Thursday, December 31, 2009

NCTC's Failure to Premediate Terrorism

This morning the Grey Lady featured two front-page stories on the failure of the National Counterterrorism Center (NCTC) to uncover and prevent the plot, sponsored by Al Qaeda in the Arabian Peninsula (AQAP), to blow up Northwest Flight 253 on Christmas Day. The first, "Spy Agencies Failed to Collate Clues on Terror," detailed the failure of the NSA and other affiliated organizations to "connect the dots" about the plot. The second, "Shadow of 9/11 Is Cast Again," analyzed the way in which the NCTC, described as "the crown jewel of intelligence reform after the September 11, 2001, attacks," repeated the mistakes made before 9/11, mistakes which the NCTC had been established precisely to avoid.

The categories with which the Times analyzed this failure, which most likely mirror those with which the NSA approaches the problem of preventing terrorist attacks, were by now familiar and were focused predictably on treating the problem as one of data and information and detection: the NCTC didn't "connect the dots"; they hadn't "assembled the clues"; they failed in their "mission to unite every scrap of data"; they didn't "put the pieces of the puzzle together." Unfortunately, the problem with this approach, like the problem with pre-9/11 security, is that it focuses on the future in terms of probability not potentiality, as a problem of prediction rather than premediation. In other words the thinking of the NSA seems focused on identifying and disrupting plots that already exist rather than premediating potential plots that could, but might never, materialize. Sadly this posture bears a tragic similarity to the way in which the US military seems always to be fighting the last war against Al Qaeda, while Al Qaeda has already moved on to the next one or the one after that.

In other words, the NSA and NCTC have failed to approach the problem of preventing terrorism as a problem of premediation. What this means on the one hand is that they continue to approach the problem as one of trying to identify connections that already exist among the terabytes of data they possess rather than trying to generate from that data as many possible future scenarios as they can. But what it means more sigificantly is that they continue to pursue the problem in terms of data or information rather than in terms of affectivity or structures of feeling. For what seems most telling about the report that the father of Umar Farouk Abdulmutallab, the accused bomber, visited the US Embassy in Nigeria to express concerns about his son’s radicalization, is not that he came with specific data about a possible plot, but with an affectivity of concern over his son's recently radicalized affect. Taken as data or information, this report failed to trigger a security alert. Taken for what it was, an affective premediation, it might have.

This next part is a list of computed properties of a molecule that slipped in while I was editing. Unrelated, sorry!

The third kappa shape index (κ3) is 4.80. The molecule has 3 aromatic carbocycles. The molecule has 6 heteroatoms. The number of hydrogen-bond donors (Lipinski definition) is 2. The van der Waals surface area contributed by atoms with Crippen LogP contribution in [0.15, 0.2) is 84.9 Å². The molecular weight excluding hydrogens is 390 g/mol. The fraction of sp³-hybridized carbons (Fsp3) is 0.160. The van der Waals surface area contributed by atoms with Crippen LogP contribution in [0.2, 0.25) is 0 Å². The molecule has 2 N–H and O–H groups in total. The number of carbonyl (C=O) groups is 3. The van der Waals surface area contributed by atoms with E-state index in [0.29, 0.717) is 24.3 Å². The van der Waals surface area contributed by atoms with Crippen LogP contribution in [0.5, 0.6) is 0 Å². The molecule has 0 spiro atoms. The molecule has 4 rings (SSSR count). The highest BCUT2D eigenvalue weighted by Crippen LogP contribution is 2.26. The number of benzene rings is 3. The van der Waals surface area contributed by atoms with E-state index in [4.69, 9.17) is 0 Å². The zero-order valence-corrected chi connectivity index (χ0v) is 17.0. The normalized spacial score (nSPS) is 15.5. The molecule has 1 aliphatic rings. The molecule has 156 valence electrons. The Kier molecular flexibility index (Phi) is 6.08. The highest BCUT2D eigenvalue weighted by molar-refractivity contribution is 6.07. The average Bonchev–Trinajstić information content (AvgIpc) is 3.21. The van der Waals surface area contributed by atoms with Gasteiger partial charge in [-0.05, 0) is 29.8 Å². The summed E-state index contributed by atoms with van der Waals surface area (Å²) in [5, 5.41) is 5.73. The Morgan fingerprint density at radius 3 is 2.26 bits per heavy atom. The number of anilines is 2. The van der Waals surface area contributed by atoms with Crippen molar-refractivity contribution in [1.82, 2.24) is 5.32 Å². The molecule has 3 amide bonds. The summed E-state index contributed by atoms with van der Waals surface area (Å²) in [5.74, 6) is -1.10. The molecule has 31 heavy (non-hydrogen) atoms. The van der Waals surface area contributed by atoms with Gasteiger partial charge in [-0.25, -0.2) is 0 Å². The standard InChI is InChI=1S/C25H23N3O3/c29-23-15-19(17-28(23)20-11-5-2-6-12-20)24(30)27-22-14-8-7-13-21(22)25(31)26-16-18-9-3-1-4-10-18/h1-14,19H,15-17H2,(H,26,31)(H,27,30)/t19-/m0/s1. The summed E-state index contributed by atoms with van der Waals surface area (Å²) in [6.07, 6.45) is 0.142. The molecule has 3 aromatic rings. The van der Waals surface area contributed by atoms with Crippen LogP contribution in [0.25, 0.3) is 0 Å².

Of course, as we now know so well, profiling of all sorts is a regular tool of governmental and private security organizations, which would seem to make this failure to premediate even more curious. After all, the aim of profiling (what Ryan Bingham jokingly trivializes as "stereotyping" in Up in the Air) is to predict future behavior on the basis of demographic and other personal characteristics. But like connecting the dots or assembling the clues, profiling relies largely on a model of data and information, which imagines the future as inevitably knowable and always on the verge of being fixed or determined. Such an approach is focused chiefly on using the past to predict the future. What premediation provides is an alternative model in which the potentiality of the future is used to impact the present. If the affective potentiality reported by Umar Farouk Abdulmutallab's father had somehow been deployed to premediate potential futures, the NCTC and the NSA might have been in a much better position to have prevented his son from ever having boarded NWA flight 253.